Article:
The declarer states that he would have made the claim, regardless of Dummy's remark.
It consists in bidding two of a suit in which the declarer has little or no strength.
It is true that the declarer expects that suit, but it may be the only opening he fears.
It is worth 100 if the declarer go down two; 150, if he lose three, etc.
If the declarer fall one trick short, the double gains 50 points.
The play of the King cannot be of any benefit, and should the declarer have the Nine, will be most expensive.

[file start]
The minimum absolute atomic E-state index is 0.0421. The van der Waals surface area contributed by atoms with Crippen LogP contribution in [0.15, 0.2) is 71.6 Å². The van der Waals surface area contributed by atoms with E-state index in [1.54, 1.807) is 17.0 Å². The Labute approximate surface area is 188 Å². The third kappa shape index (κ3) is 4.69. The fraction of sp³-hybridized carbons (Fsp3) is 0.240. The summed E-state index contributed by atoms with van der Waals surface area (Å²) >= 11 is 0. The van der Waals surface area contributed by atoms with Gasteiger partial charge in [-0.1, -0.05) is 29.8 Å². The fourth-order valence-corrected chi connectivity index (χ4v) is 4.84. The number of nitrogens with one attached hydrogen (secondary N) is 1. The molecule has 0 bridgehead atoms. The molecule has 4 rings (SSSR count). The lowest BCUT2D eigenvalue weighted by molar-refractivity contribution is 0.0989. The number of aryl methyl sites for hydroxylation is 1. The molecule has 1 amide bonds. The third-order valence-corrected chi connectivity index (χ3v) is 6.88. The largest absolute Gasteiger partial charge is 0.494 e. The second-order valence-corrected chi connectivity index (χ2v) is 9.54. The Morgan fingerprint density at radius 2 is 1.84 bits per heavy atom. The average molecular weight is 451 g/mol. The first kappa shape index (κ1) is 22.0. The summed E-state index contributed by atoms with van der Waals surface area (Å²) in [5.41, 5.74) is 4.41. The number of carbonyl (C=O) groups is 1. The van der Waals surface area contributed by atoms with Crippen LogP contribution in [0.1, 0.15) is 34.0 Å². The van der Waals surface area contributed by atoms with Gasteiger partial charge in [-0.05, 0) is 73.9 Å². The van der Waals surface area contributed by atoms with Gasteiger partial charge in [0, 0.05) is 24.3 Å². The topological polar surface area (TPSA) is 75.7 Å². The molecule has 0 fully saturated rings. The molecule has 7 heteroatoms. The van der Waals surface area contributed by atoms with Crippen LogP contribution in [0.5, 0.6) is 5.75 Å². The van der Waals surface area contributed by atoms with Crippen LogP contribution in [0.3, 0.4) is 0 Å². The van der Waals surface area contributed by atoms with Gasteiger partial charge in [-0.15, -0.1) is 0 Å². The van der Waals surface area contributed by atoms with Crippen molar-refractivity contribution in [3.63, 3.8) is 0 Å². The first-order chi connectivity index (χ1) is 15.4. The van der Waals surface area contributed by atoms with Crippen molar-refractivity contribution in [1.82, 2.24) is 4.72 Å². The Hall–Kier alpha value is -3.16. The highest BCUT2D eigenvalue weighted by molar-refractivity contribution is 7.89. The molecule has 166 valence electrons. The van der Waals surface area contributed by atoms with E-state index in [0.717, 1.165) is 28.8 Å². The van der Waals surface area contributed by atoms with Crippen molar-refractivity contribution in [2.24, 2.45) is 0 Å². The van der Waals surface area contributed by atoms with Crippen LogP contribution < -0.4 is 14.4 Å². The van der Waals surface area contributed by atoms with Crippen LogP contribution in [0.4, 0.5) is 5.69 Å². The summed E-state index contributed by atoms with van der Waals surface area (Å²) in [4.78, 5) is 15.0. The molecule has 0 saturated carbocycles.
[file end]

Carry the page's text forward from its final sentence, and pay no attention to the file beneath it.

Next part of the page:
When the final declaration has been made the play shall begin, and the player on the left of the declarer shall lead.
Under these irregular circumstances, should the declarer lose the trick?
The latter portion of that law does not apply, as the opponent did not place his cards on the table after a claim by the declarer.
The decision, therefore, is that the declarer is entitled to the disputed trick.